Samples that have lesser amounts of grafted material were also tested. For 3% and 4% NaMAA grafted samples, the time to ignition was essentially unchanged while the peak heat release rate showed little decrease.
In view of the above, it will be seen that the several objects of the invention are achieved and other advantageous results attained.
As various changes could be made in the above constructions without departing from the scope of the invention, it is intended that all matter contained in the above description shall be interpreted as illustrative and not in a limiting sense.
1. A fire retardant polymeric resin comprising a polymer having grafted thereto a fire retardant effective amount of a monomer composition selected from the group consisting of salts of acidic monomers, mixtures of salts of acidic monomers, and mixtures of acidic monomers and salts thereof.
2. A resin according to claim 1 wherein said acidic monomers are acidic vinyl monomers.
3. A resin according to claim 2 wherein said acidic vinyl monomers are selected from the group consisting of acrylic acid, methacrylic acid, vinylsulfonic acid and phenylvinylphosphonic acid.
4. A resin according to claim 1 wherein said salts are alkali metal salts.
5. A resin according to claim 4 wherein said alkali metal salts are sodium salts.
6. A resin according to claim i wherein said polymer comprises an elastomer, a blend of an elastomer and a thermoplastic, a graft copolymer of an elastomer and a thermoplastic, a thermoplastic elastomer, a thermoplastic elastomer blend, or a mixture thereof.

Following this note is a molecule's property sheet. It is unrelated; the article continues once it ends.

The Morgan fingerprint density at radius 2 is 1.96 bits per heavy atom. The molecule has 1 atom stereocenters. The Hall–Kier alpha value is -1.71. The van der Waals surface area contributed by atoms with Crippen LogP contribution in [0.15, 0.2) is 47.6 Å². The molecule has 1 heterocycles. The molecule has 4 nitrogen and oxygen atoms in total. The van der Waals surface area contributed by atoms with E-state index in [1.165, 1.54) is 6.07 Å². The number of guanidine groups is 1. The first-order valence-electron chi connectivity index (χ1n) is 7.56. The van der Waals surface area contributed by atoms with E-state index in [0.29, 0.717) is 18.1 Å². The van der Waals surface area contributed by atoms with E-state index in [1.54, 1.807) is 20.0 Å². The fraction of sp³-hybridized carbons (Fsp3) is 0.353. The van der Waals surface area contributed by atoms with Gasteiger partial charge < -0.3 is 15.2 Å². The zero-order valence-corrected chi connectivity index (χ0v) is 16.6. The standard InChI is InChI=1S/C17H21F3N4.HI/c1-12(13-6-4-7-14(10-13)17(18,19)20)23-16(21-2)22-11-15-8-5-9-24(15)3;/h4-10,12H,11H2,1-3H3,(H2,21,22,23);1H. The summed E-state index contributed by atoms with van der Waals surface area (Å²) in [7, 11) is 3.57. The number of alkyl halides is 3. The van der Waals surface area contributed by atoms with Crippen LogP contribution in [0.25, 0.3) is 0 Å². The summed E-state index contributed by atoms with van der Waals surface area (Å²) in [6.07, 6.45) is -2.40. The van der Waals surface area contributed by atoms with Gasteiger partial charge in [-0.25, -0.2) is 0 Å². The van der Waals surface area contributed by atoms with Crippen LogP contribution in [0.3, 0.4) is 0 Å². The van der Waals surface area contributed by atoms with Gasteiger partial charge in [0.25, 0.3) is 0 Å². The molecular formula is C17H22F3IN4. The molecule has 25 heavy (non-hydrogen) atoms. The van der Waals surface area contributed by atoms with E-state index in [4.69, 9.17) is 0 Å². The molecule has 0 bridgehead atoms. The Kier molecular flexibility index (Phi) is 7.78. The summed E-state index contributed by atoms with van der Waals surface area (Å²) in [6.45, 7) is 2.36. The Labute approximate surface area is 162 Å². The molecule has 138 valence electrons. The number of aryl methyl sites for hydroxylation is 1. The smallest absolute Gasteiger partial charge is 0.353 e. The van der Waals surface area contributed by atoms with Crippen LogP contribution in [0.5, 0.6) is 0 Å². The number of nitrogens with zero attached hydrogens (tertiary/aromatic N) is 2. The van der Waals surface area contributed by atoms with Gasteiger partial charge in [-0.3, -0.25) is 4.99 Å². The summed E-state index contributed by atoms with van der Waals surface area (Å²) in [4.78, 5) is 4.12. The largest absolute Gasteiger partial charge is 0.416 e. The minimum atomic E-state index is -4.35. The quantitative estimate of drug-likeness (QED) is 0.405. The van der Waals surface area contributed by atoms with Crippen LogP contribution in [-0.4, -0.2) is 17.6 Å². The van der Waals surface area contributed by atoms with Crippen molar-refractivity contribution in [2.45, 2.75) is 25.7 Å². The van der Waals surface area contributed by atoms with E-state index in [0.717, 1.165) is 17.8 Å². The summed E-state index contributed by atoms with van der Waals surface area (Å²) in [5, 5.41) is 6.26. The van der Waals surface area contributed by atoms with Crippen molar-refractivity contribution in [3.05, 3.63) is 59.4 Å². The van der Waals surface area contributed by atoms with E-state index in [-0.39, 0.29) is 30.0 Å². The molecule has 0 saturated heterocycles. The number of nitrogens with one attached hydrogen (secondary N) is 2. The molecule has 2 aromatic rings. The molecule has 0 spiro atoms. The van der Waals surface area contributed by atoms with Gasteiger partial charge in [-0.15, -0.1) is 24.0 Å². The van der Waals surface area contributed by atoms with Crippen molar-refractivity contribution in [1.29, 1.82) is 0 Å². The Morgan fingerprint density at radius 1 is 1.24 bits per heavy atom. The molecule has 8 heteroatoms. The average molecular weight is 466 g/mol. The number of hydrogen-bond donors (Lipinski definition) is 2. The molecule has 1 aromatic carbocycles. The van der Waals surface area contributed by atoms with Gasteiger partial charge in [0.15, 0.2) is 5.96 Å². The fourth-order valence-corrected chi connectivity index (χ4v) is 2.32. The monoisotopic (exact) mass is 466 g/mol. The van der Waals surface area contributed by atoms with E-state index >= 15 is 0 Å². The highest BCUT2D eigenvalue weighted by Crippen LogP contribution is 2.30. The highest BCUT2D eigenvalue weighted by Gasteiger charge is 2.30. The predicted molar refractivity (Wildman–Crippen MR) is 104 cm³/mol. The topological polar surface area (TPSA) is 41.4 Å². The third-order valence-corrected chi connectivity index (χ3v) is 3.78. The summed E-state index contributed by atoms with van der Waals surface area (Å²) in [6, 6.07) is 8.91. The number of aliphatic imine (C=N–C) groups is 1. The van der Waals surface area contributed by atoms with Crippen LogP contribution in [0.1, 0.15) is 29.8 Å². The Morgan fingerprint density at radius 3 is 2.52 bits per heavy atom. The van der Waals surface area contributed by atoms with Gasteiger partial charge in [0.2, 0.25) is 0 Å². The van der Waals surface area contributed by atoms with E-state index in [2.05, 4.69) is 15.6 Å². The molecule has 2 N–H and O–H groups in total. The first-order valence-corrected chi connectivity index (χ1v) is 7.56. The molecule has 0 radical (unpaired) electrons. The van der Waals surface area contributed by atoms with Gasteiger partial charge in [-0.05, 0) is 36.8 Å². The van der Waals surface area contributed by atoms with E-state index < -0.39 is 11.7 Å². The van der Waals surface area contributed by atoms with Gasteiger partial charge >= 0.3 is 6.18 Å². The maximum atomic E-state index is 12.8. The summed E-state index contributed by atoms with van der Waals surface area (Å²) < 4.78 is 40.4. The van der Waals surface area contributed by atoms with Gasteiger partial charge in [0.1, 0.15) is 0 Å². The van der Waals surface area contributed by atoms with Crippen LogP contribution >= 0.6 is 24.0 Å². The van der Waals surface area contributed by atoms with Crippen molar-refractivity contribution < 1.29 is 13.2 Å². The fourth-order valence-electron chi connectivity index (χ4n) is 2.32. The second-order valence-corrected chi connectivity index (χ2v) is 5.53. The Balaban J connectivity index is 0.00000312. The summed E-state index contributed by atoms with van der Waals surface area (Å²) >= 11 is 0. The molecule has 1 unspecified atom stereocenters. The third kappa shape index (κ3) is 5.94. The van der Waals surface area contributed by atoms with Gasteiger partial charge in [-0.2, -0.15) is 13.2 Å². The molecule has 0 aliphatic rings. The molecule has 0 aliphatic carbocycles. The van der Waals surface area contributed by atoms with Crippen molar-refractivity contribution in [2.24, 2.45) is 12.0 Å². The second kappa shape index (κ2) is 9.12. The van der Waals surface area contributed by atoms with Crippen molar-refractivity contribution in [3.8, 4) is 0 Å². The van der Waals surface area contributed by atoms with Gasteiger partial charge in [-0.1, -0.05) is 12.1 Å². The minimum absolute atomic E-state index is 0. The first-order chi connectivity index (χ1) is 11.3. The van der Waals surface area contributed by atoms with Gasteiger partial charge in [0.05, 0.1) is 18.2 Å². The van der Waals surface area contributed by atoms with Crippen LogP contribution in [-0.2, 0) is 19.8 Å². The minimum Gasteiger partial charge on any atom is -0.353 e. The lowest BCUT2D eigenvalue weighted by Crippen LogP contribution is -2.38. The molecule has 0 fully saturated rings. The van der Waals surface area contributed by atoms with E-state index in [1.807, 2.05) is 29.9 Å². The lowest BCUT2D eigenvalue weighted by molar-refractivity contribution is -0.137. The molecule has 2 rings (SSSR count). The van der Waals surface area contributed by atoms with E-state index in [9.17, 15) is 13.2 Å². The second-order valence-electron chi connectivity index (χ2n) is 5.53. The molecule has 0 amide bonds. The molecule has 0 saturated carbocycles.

7. A resin according to claim 6 wherein said resin comprises acrylonitrile-butadiene-styrene grafted copolymer having a salt of acrylic acid or methacrylic acid grafted thereto.
8. A resin according to claim 7 wherein said salt is an alkali metal salt.
9. A resin according to claim 8 wherein said alkali metal salt is a sodium salt.
10. A resin according to claim 2 wherein said salts are sodium salts.
11. A resin according to claim 3 wherein said salts are sodium salts.
12. A resin according to claim 1 wherein said monomer composition makes up about 20% by weight to about 40% of the resin.
13. A resin according to claim 1 wherein the amount of smoke produced by such resin during cone calorimetry according to ASTM E 1354-90 is less than 50% of the smoke produced by said polymer during cone calorimetry.
14. A polymeric fire retardant additive comprising an elastomer having grafted thereto a monomer composition selected from the group consisting of salts of acidic monomers, mixtures of salts of acidic monomers, and mixtures of acidic monomers and salts thereof.
15. An additve according to claim 14 wherein said acidic monomers are selected from the group consisting of acrylic acid, methacrylic acid, vinylsulfonic acid and phenylvinylphosphonic acid.
16. An additive according to claim 14 wherein said salt is an alkali metal salt.
17. An additive according to claim 15 wherein said alkali metal salt is a sodium salt.
18. An additive according to claim 14 comprising a butadiene rubber having an salt of acrylic acid or methacrylic acid grafted thereto.
19. An additive according to claim 17 wherein said salt is an alkali metal salt.
20. An additive according to claim 18 wherein said alkali metal salt is a sodium salt.
|3997815||December 14, 1976||Kosaka et al.|
|4551527||November 5, 1985||Halpern et al.|
|4581409||April 8, 1986||Zabrocki et al.|
|4600747||July 15, 1986||Zabrocki et al.|
|5219907||June 15, 1993||Niessner et al.|
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International Classification: C08C 1936; C08F 844;